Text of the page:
California State Senate
|California State Senate|
|California State Legislature|
|Elected before 2012:
2 terms (8 years)
Elected 2012 and after:
3 terms (12 years)
New session started
|December 1, 2014|
Length of term
|Authority||Article 4, California Constitution|
|Salary||$95,291/year + per diem|
|November 6, 2014|
|November 8, 2016|
|Redistricting||California Citizens Redistricting Commission|
|Senatoris est civitatis libertatem tueri
("It is a senator's duty to protect the liberty of the people.")
|State Senate Chamber
California State Capitol
The California State Senate is the upper house of the California State Legislature. The legislative body consists of 40 members, with each member representing approximately 931,000 people. Due to the state's large population and relatively small legislature, the State Senate has the largest population per representative ratio of any state legislative house. In the United States House of Representatives, California is apportioned 53 representatives, each representing approximately 704,566 people, while in the State Senate, each of the 40 Senators represents approximately 931,349 people, with the result that California state senators each actually represent more voters than California's representatives to the United States Congress do. As a result of Proposition 140 in 1990 and Proposition 28 in 2012, members elected to the legislature prior to 2012 are restricted by term limits to two four-year terms (eight years), while those elected in or after 2012 are allowed to serve 12 years in the legislature in any combination of four-year state senate or two-year state assembly terms.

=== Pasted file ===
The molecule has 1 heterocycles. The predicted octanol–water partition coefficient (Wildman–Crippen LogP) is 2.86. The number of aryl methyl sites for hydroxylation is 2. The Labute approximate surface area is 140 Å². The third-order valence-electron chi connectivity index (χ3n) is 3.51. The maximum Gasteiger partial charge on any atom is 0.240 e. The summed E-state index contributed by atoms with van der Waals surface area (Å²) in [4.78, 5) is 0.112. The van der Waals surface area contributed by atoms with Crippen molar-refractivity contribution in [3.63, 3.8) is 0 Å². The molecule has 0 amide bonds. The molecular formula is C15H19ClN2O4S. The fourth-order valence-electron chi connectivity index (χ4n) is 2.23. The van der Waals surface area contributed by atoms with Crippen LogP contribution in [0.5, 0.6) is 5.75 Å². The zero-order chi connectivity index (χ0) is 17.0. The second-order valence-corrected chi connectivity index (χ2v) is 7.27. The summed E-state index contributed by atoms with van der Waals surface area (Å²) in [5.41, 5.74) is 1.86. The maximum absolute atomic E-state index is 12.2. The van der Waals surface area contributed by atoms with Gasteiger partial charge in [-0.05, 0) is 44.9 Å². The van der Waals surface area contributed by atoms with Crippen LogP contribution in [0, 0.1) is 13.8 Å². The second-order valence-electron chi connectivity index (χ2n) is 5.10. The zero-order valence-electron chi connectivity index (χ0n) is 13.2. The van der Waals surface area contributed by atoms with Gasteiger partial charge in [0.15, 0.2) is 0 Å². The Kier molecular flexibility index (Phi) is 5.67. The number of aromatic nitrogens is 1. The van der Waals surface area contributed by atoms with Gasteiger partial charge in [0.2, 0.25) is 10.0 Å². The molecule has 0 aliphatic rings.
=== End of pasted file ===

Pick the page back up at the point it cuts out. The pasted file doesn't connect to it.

|This section requires expansion. (April 2013)|
Prior to 1968, state senate districts were restricted such that one county could hold at most only one seat. This led to the situation of Los Angeles County, with 6 million residents in 1968, receiving 600 times less representation than residents of Alpine County and Calaveras County, some of California's least populous counties. In Reynolds v. Sims, the United States Supreme Court compelled all states to draw up districts with equal population. As such, boundaries were changed to provide more equitable representation.
The Lieutenant Governor is the ex officio President of the Senate and may break a tied vote. The President pro tem is elected by the majority party caucus, followed by confirmation of the full senate. Other leaders, such as the majority and minority leaders, are elected by their respective party caucuses according to each party's strength in the chamber.
The red tones of the California State Senate Chamber are based on the British House of Lords, which is outfitted in a similar color. The dais rests along a wall shaped like an "E", with its central projection housing the rostrum. Along the cornice appears a portrait of George Washington and the Latin quotation: senatoris est civitatis libertatem tueri ("It is a senator's duty to protect the liberty of the people"). Almost every decorating element is identical to the Assembly Chamber.
|Lieutenant Governor||Gavin Newsom||Democratic|
|President pro tempore||Kevin de León||Democratic||24th–Los Angeles|
|Majority leader||Bill Monning||Democratic||17th–Carmel|
|Majority whip||Lois Wolk||Democratic||3rd–Davis|
|Majority caucus chair||Connie Leyva||Democratic||20th–Chino|
|Majority caucus vice chair||Mike McGuire||Democratic||2nd–Healdsburg|
|Minority leader||Jean Fuller||Republican||16th–Bakersfield|
|Minority caucus chair||Tom Berryhill||Republican||8th–Twain Harte|
|Minority caucus whip||Ted Gaines||Republican||1st–Roseville|
|Minority caucus assistant whip||Patricia Bates||Republican||36th–Laguna Niguel|
|Chaplain||Sister Michelle Gorman|